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Time to recognise Adjudication as an ADR Mechanism in India

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Arbitration, mediation, conciliation, and litigation are all options for resolving a dispute when it arises. Alternatively, a third-party adjudicator can assess each side’s case and render a binding decision. Adjudication is a preferred method of dispute resolution in construction projects because of the relative speed and cost savings that can be realised when compared to other methods of dispute resolution, as well as the fact that adjudicators typically have firsthand knowledge of the construction industry. Some examples of these professionals include quantity surveyors, architects and lawyers with expertise in construction sector.

However, the concept of ‘Adjudication’ as an ADR mechanism has not yet been recognised by India. Still we are regularly encountering a similar problem with many Construction Contract Agreements, which refers the dispute to Adjudicator before invoking Arbitration in that case, if the other doesn’t invokes Arbitration within the stipulated time period, the decision of Adjudicator becomes final and binding.

Here’s one of the standard clause below for your better understanding:

1.6       Settlement of Disputes 

1.6.1    Adjudicator

                        (1) xxx

                        (2) xxx

(3) The Adjudicator shall give its decision in writing to both Parties no later than 28 days after the referral of a dispute. If the Adjudicator has rendered its decision within the 28 days time limit, and no notice of intention to commence arbitration has been given by either the Owner or the Operator prior to the expiration of 60 days after the reference of the dispute to the Adjudicator, the Adjudicator’s decision shall become final and binding upon the Owner and the Operator. Any decision that has become final and binding shall be implemented by the Parties forthwith

In such scenario when the opposing party chooses not to invoke arbitration within the specified time-frame in the agreement the decision of the Adjudicator becomes final and binding. “How to enforce the decision of an Adjudicator?” is indeed a substantial problem.

Adjudicator decisions cannot be enforced in India presently because there is no enforcement mechanism in place. Indeed, the aggrieved party has a right but no remedy. In various decisions, the Supreme Court of India has said that “no party could be left remediless.”   However, such aggrieved parties in these dispute have no recourse, and it is high time for India to acknowledge the concept of Adjudication as an alternative dispute resolution mechanism.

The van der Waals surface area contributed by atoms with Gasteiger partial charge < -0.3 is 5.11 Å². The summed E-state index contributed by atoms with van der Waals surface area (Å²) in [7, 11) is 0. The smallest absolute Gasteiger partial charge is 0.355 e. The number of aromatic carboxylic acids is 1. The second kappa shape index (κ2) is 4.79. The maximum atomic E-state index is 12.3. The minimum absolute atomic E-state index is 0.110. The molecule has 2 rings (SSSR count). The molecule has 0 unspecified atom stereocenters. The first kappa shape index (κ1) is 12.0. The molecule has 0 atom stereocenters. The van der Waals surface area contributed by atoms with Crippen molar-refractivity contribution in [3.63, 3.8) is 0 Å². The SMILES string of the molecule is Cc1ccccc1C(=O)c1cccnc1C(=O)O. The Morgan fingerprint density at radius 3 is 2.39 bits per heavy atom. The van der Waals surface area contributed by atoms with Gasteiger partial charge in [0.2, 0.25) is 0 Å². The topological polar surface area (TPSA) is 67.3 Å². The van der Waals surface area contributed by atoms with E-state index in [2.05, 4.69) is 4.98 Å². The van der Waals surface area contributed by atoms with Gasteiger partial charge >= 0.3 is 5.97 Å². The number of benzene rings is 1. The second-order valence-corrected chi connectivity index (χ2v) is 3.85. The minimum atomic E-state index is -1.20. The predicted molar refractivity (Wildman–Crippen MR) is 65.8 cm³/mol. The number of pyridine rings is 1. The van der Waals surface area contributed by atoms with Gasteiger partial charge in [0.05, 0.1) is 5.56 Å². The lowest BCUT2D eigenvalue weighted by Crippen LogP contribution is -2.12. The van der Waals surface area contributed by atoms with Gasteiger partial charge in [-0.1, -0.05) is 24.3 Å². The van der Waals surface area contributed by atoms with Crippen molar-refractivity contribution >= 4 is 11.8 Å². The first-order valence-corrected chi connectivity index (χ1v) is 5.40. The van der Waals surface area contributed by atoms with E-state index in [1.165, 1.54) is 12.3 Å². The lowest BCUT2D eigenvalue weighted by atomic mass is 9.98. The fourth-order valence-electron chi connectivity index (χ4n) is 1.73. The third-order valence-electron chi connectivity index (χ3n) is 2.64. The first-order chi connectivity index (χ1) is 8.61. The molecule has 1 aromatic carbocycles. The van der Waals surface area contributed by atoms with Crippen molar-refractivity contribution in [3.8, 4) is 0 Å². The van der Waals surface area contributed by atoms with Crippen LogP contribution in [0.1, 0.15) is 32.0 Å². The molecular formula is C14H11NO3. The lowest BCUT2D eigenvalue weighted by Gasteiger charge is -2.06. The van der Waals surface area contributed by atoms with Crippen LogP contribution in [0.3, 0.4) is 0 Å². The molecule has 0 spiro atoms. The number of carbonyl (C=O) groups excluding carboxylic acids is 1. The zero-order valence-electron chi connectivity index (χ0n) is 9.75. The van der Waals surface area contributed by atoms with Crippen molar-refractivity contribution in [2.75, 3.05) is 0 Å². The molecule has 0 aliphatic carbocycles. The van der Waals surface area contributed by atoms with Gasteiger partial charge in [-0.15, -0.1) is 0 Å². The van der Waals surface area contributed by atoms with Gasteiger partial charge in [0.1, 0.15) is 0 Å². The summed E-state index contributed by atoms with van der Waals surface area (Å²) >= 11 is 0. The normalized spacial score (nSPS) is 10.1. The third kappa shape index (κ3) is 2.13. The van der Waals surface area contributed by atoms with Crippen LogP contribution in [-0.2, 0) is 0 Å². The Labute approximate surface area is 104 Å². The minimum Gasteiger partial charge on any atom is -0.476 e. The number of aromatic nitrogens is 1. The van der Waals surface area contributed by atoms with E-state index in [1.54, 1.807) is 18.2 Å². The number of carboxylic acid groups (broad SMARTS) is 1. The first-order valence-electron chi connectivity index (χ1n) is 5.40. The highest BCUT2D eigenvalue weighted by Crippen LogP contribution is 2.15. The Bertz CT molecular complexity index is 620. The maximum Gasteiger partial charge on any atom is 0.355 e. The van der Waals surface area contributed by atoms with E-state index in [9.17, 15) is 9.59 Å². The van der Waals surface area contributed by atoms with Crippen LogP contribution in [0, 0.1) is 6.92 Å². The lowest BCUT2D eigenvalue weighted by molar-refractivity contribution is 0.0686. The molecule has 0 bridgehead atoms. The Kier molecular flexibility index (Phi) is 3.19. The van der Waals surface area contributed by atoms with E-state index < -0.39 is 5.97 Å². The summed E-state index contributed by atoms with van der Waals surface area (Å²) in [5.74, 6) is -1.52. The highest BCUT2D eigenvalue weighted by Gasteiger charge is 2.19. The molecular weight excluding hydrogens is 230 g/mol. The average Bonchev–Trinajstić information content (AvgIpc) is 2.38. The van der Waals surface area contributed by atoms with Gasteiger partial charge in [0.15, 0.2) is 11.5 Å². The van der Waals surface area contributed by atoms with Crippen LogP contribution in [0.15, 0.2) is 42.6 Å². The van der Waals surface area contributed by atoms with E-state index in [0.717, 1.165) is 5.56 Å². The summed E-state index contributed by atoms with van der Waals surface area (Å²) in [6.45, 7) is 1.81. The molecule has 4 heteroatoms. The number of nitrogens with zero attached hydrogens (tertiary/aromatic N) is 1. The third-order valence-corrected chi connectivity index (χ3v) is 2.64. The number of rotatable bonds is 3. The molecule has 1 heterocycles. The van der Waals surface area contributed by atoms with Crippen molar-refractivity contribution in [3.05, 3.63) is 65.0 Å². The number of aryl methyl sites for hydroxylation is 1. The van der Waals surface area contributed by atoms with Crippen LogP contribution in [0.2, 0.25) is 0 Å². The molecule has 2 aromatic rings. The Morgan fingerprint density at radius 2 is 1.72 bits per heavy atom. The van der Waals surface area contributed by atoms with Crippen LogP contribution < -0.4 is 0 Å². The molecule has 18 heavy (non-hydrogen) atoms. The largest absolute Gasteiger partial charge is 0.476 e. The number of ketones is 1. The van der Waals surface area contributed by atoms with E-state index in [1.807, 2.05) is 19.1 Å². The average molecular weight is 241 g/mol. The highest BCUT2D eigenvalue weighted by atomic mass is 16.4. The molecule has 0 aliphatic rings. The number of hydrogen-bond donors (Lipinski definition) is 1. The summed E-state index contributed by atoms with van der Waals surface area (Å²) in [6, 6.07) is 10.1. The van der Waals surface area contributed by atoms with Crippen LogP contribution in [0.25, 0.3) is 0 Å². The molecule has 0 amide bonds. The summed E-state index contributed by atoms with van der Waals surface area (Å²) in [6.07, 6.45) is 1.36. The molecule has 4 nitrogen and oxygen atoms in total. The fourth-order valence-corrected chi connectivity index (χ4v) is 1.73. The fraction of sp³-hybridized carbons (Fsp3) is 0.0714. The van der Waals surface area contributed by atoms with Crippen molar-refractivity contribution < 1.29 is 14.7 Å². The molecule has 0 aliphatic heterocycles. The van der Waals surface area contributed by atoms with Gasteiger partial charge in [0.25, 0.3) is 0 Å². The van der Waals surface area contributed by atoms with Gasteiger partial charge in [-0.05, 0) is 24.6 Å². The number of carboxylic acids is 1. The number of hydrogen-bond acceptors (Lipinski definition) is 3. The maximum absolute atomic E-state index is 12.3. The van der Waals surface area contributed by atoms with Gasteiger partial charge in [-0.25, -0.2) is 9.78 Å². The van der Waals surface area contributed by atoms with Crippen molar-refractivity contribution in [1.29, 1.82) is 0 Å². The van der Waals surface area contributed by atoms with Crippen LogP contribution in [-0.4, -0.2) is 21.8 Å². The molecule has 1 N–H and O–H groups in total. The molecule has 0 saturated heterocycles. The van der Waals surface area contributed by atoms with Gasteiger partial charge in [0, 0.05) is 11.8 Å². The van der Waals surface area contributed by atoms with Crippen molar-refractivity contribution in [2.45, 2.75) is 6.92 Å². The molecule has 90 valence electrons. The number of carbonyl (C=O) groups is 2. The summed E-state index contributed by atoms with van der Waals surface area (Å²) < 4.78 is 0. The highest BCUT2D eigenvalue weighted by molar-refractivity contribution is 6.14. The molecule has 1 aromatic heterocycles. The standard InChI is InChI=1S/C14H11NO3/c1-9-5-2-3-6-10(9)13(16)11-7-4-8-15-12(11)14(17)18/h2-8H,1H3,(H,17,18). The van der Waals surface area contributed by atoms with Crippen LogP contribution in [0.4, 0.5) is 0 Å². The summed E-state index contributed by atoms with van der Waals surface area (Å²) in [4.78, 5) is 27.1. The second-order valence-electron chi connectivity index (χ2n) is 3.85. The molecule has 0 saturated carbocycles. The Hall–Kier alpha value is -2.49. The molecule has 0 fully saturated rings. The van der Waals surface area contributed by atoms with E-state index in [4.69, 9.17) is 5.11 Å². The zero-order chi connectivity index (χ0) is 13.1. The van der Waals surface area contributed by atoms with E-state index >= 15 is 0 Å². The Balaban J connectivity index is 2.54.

Case Study of United Kingdom

This was the first case which raised the same issue before the High Court of Justice, Queen’s Bench Division Technology and Construction Court in the matter of Macob Civil Engineering Ltd v. Morrison Construction Ltd [1999] EWHC Technology 254 (12th February, 1999). In this case the provisions of UK’s Arbitration Act’s provisions were taken into account. For a retail development in Wales, Macob, a groundwork contractor, signed a contract with Morrison to complete the groundwork. When conflicts occurred over an interim payment request, Macob referred the matter to adjudication. Morrison must pay Macob £302,366.34 plus VAT, interest, and the adjudicator’s fees, according to the adjudicator. Morrison refused to abide by this decision, therefore Macob sought an injunction to compel him to do so. As they were arguing against the adjudicator’s decision, they argued that the contract had a legitimate arbitration clause, and thus the decision of adjudicator cannot be enforced. First, the judge ruled that even if the legitimacy of a decision is being disputed, it is still a decision that can be enforced under the Act. Regarding the arbitration clause, the judge refused to accept that the adjudicator’s ruling should not be enforced simply because the issue was subject to a separate reference to arbitration. Therefore, the judge issued a ruling in Macob’s favour.